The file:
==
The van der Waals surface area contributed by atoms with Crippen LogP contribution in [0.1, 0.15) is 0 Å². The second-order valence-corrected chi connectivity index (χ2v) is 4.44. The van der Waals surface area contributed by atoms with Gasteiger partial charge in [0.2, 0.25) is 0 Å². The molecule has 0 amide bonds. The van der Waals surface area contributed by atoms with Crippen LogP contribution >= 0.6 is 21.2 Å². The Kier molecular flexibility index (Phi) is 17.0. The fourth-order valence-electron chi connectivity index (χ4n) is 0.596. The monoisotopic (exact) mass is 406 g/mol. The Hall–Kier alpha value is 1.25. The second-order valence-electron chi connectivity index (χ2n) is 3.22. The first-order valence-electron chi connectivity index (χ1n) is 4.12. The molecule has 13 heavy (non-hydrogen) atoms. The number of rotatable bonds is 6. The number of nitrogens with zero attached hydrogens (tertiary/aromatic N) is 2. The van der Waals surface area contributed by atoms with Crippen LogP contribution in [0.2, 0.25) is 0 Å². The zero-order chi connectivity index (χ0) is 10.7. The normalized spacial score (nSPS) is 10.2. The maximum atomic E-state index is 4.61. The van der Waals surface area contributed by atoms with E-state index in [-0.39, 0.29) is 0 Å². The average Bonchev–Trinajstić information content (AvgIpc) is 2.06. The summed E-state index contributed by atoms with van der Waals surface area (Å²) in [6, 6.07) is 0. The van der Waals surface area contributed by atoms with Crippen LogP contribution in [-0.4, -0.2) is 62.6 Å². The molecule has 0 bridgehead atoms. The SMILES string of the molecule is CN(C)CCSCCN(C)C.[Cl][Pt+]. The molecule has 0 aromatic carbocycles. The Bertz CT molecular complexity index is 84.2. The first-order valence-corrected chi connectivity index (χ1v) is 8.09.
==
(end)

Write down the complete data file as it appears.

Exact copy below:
The van der Waals surface area contributed by atoms with Crippen LogP contribution in [0.1, 0.15) is 0 Å². The second-order valence-corrected chi connectivity index (χ2v) is 4.44. The van der Waals surface area contributed by atoms with Gasteiger partial charge in [0.2, 0.25) is 0 Å². The molecule has 0 amide bonds. The van der Waals surface area contributed by atoms with Crippen LogP contribution >= 0.6 is 21.2 Å². The Kier molecular flexibility index (Phi) is 17.0. The fourth-order valence-electron chi connectivity index (χ4n) is 0.596. The monoisotopic (exact) mass is 406 g/mol. The Hall–Kier alpha value is 1.25. The second-order valence-electron chi connectivity index (χ2n) is 3.22. The first-order valence-electron chi connectivity index (χ1n) is 4.12. The molecule has 13 heavy (non-hydrogen) atoms. The number of rotatable bonds is 6. The number of nitrogens with zero attached hydrogens (tertiary/aromatic N) is 2. The van der Waals surface area contributed by atoms with Crippen LogP contribution in [0.2, 0.25) is 0 Å². The zero-order chi connectivity index (χ0) is 10.7. The normalized spacial score (nSPS) is 10.2. The maximum atomic E-state index is 4.61. The van der Waals surface area contributed by atoms with E-state index in [-0.39, 0.29) is 0 Å². The average Bonchev–Trinajstić information content (AvgIpc) is 2.06. The summed E-state index contributed by atoms with van der Waals surface area (Å²) in [6, 6.07) is 0. The van der Waals surface area contributed by atoms with Crippen LogP contribution in [-0.4, -0.2) is 62.6 Å². The molecule has 0 bridgehead atoms. The SMILES string of the molecule is CN(C)CCSCCN(C)C.[Cl][Pt+]. The molecule has 0 aromatic carbocycles. The Bertz CT molecular complexity index is 84.2. The first-order valence-corrected chi connectivity index (χ1v) is 8.09.